Despite my initial misgivings, I couldn’t help but fall in love with Bushido Blade. Its fighting interface is so simple and uncluttered it’s a circus-freak sideshow next to today’s standards of complex tag teams, power meters, thousand-hit combos and over-the-top super moves. There is no music, no life bars, no time limits and, for the most part, no real boundaries to the game’s “arenas.” It’s always a delight to drag your would-be murderer into the bamboo forest or the snowy mountaintop where harsh winds hinder both you and your opponents’ movements. I can’t help but get dragged back in.
A big part of Bushido Blade‘s appeal is the fact that slicing someone with a sword actually kills them. This doesn’t seem like a radical concept, until you put it alongside contemporaries like Tekken 3, Soul Calibur and the earlier Battle Arena Toshinden. In those games, you can stab your opponent clean through the torso (in Soul Calibur‘s case, even shoot them several times with a gun attached to the hilt of your blade) and he’ll get up to continue the fight as if his internal organs somehow remained miraculously intact. In Bushido Blade, you are considerably lucky if you find a chain of moves that goes higher than three, and even in those cases it is always and only the first clean strike that counts. Furthermore, the weapons in Bushido Blade all had real-world counterparts. Forget the big scary eyeball sword; this game’s largest killing instrument was a heavy broadsword whose weight you actually felt on your character.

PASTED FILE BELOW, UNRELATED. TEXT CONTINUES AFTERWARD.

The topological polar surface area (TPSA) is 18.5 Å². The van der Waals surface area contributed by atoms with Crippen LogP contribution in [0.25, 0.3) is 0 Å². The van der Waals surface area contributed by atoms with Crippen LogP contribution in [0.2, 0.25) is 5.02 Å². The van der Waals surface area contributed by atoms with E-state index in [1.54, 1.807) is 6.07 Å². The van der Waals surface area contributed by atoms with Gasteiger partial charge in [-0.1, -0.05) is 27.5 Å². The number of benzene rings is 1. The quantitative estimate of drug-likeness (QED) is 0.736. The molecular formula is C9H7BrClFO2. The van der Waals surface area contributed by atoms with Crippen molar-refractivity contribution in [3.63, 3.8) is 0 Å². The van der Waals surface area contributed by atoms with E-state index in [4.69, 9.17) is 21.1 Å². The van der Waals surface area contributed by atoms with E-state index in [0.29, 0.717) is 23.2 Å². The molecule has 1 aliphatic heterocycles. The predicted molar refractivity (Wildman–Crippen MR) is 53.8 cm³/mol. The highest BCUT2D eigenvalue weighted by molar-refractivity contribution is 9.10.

Like real sword fighting, Bushido Blade‘s combat is something of an all-or-nothing proposition. If you strike someone in the arm or leg, that limb will hang uselessly for the rest of the fight. You can throw dirt in your enemy’s eyes and in some cases even hurl throwing stars, knives and a fan to throw them off balance or injure them. This attention to detail and approach toward realism made the game stand out in a genre that has become increasingly complex by the day. Where other games courted potential buyers by claiming their games’ fighting styles drew directly from real-life examples, Bushido Blade actually walked the walk.